Calls for an Australian Space Agency have intensified as South Australia and the Australian Capital Territory join forces to lobby for the space industry.
South Australian Defence Industries Minister Martin Hamilton-Smith said South Australia and the ACT would present a joint position paper at the Council of Australian Government’s Industry and Skills Council (CISC) to further pressure the Australian Government to establish a Space Agency.
“Similar to the defence industry, the space sector will deliver opportunities for manufacturers and service providers to transition to a high technology, high growth sector,” said Hamilton-Smith.
The Australian space sector currently produces annual revenues of up to 4 billion and employs between 9,500 and 11,500 people from its 0.8 per cent share of the global space economy, which is estimated to be worth $420 billion.
The Australian Government announced in July it was forming a committee to review the need for a Space Agency but space industry experts were hoping the agency would be announced during the upcoming 68th International Astronautical Congress (IAC) in Adelaide in September.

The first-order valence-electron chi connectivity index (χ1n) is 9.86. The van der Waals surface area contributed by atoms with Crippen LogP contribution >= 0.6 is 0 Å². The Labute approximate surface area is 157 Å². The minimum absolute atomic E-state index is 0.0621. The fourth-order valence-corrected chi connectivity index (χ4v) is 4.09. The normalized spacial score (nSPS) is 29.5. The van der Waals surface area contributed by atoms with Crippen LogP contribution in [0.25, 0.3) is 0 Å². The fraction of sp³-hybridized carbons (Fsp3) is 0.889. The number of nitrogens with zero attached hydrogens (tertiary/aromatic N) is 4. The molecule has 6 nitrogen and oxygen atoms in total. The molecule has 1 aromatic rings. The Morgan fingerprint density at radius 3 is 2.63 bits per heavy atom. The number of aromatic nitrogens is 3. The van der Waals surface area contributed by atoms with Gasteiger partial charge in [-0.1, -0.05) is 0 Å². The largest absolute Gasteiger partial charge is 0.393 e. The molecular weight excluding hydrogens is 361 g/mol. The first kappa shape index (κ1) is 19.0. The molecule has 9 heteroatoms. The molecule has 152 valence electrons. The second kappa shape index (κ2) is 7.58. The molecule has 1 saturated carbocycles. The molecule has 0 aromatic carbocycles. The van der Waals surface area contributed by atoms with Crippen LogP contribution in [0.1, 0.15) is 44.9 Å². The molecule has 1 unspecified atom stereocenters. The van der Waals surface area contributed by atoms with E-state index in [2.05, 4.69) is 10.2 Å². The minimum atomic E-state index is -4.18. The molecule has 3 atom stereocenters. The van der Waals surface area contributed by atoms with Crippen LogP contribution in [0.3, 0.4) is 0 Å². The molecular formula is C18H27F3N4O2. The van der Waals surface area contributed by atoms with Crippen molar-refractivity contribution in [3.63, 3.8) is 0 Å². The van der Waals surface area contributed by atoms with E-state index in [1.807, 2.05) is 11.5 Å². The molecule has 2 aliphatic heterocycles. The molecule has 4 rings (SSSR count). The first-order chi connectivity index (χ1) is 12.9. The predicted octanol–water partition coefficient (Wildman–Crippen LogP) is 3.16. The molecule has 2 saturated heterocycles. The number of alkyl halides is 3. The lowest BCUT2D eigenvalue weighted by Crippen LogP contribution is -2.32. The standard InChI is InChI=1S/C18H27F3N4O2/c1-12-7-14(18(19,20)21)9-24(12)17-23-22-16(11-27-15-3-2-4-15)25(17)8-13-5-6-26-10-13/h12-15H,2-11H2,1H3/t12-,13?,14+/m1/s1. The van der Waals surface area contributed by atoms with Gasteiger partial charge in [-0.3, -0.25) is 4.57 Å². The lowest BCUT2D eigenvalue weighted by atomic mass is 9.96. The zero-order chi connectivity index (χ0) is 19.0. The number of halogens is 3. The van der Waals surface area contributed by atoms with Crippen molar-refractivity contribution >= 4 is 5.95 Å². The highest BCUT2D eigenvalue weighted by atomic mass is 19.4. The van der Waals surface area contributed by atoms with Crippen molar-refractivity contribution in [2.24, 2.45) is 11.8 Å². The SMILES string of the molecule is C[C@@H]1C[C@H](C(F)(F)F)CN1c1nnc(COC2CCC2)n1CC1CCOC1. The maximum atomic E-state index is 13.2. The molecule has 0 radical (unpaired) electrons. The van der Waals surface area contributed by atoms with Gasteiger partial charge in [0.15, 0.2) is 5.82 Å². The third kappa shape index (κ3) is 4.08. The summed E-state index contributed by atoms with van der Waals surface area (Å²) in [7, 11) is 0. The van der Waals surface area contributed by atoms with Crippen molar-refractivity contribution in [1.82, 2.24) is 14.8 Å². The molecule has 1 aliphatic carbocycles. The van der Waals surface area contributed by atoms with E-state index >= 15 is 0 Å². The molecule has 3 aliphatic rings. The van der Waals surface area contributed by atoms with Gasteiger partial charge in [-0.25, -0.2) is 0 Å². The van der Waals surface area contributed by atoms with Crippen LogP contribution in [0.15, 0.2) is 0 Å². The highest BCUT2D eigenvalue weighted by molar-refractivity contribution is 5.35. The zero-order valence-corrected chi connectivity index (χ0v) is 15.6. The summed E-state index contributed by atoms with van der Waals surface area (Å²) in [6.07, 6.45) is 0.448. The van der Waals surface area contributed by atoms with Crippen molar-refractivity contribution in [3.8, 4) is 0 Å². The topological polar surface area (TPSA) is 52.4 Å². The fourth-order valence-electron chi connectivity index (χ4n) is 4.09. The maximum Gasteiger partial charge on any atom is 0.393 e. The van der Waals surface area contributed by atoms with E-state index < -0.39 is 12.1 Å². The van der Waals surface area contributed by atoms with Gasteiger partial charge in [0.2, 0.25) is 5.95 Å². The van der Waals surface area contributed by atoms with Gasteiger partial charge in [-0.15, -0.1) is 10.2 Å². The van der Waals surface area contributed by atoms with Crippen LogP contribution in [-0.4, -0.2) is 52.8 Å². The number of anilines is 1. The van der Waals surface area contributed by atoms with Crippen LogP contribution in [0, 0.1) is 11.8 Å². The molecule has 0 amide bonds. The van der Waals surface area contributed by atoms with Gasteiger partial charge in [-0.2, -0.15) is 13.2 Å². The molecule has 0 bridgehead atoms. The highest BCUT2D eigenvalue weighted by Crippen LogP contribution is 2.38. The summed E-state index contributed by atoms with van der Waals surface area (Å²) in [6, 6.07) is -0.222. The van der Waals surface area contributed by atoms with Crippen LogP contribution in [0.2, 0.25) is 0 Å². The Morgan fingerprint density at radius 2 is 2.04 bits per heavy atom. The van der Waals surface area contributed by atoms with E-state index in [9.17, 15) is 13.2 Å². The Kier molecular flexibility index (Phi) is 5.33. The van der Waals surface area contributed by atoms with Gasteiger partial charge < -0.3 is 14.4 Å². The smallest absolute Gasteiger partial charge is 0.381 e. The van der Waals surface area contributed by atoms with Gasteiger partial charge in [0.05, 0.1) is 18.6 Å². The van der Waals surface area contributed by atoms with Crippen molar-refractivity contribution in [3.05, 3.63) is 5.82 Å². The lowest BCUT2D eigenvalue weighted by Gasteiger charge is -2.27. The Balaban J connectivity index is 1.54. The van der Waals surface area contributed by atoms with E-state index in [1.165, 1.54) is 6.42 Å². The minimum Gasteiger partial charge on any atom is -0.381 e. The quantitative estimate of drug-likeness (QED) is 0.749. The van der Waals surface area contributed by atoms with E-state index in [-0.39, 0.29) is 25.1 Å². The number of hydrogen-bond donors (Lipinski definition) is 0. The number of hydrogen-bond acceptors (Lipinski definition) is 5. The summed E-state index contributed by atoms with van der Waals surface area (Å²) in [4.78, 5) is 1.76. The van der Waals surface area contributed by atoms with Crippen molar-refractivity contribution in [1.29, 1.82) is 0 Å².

More than 3500 delegates from around the world attended the conference, including space entrepreneur Elon Musk.
Space Industry Association of Australia secretary Peter Nikoloff said the long process of attracting the IAC to Australia had already lifted the profile of space within government.
“The state government in South Australia is certainly pushing hard. They see the economy in South Australia as part of the hi-tech economy and space has a role to play in that,” he said.
South Australia has a long history in the space industry, which started when the Woomera Test Range was established 70 years ago in 1947 about 450km north of Adelaide.
The outback range is still used and last year launched an experimental rocket flight as part of a joint research program, HIFiRE (Hypersonic International Flight Research Experimentation Program).
There are at least 60 South Australian organisations with space-related expertise and 11 local space start-ups, including Myriota, Fleet Space Technologies, Inovor Technologies and Neumann Space.